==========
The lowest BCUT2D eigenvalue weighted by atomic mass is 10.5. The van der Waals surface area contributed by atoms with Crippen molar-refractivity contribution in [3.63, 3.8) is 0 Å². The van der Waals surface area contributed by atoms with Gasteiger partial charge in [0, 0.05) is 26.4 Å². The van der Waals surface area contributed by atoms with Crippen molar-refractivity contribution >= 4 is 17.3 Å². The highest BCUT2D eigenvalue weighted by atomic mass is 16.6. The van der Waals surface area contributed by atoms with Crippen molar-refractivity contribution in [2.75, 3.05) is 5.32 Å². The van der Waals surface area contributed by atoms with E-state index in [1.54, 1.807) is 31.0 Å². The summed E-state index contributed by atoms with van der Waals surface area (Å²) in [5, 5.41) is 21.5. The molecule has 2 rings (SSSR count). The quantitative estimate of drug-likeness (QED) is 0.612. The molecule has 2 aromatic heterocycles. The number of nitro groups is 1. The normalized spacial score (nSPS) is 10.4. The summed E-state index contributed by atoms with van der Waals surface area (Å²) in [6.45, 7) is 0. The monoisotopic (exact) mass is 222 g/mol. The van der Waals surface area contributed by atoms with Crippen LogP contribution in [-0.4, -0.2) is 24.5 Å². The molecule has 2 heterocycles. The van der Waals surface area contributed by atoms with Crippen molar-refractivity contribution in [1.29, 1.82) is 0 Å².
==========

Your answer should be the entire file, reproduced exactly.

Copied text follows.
The lowest BCUT2D eigenvalue weighted by atomic mass is 10.5. The van der Waals surface area contributed by atoms with Crippen molar-refractivity contribution in [3.63, 3.8) is 0 Å². The van der Waals surface area contributed by atoms with Gasteiger partial charge in [0, 0.05) is 26.4 Å². The van der Waals surface area contributed by atoms with Crippen molar-refractivity contribution >= 4 is 17.3 Å². The highest BCUT2D eigenvalue weighted by atomic mass is 16.6. The van der Waals surface area contributed by atoms with Crippen molar-refractivity contribution in [2.75, 3.05) is 5.32 Å². The van der Waals surface area contributed by atoms with E-state index in [1.54, 1.807) is 31.0 Å². The summed E-state index contributed by atoms with van der Waals surface area (Å²) in [5, 5.41) is 21.5. The molecule has 2 rings (SSSR count). The quantitative estimate of drug-likeness (QED) is 0.612. The molecule has 2 aromatic heterocycles. The number of nitro groups is 1. The normalized spacial score (nSPS) is 10.4. The summed E-state index contributed by atoms with van der Waals surface area (Å²) in [6.45, 7) is 0. The monoisotopic (exact) mass is 222 g/mol. The van der Waals surface area contributed by atoms with Crippen LogP contribution in [-0.4, -0.2) is 24.5 Å². The molecule has 2 heterocycles. The van der Waals surface area contributed by atoms with Crippen molar-refractivity contribution in [1.29, 1.82) is 0 Å².